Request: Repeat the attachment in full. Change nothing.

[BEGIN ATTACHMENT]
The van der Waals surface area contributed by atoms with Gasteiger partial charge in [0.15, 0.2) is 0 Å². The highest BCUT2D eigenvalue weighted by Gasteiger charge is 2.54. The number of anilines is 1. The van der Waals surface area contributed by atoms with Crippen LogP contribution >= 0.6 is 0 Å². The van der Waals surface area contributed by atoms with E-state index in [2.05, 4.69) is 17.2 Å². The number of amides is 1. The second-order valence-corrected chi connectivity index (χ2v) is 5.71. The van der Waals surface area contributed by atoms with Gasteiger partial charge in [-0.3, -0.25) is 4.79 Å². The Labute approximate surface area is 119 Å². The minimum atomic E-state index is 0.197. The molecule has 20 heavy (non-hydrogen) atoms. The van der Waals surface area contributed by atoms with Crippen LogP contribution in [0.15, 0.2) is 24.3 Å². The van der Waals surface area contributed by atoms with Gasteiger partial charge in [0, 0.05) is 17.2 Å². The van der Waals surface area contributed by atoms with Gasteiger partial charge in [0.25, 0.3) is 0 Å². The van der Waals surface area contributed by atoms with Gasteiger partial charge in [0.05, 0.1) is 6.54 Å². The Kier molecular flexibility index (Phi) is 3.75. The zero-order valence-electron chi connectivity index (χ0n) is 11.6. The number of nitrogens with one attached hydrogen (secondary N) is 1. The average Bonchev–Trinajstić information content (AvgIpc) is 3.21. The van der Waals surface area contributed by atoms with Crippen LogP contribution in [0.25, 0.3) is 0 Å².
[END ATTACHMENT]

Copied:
The van der Waals surface area contributed by atoms with Gasteiger partial charge in [0.15, 0.2) is 0 Å². The highest BCUT2D eigenvalue weighted by Gasteiger charge is 2.54. The number of anilines is 1. The van der Waals surface area contributed by atoms with Crippen LogP contribution >= 0.6 is 0 Å². The van der Waals surface area contributed by atoms with E-state index in [2.05, 4.69) is 17.2 Å². The number of amides is 1. The second-order valence-corrected chi connectivity index (χ2v) is 5.71. The van der Waals surface area contributed by atoms with Gasteiger partial charge in [-0.3, -0.25) is 4.79 Å². The Labute approximate surface area is 119 Å². The minimum atomic E-state index is 0.197. The molecule has 20 heavy (non-hydrogen) atoms. The van der Waals surface area contributed by atoms with Crippen LogP contribution in [0.15, 0.2) is 24.3 Å². The van der Waals surface area contributed by atoms with Gasteiger partial charge in [0, 0.05) is 17.2 Å². The van der Waals surface area contributed by atoms with Gasteiger partial charge in [0.25, 0.3) is 0 Å². The van der Waals surface area contributed by atoms with Gasteiger partial charge in [0.05, 0.1) is 6.54 Å². The Kier molecular flexibility index (Phi) is 3.75. The zero-order valence-electron chi connectivity index (χ0n) is 11.6. The number of nitrogens with one attached hydrogen (secondary N) is 1. The average Bonchev–Trinajstić information content (AvgIpc) is 3.21. The van der Waals surface area contributed by atoms with Crippen LogP contribution in [0.25, 0.3) is 0 Å².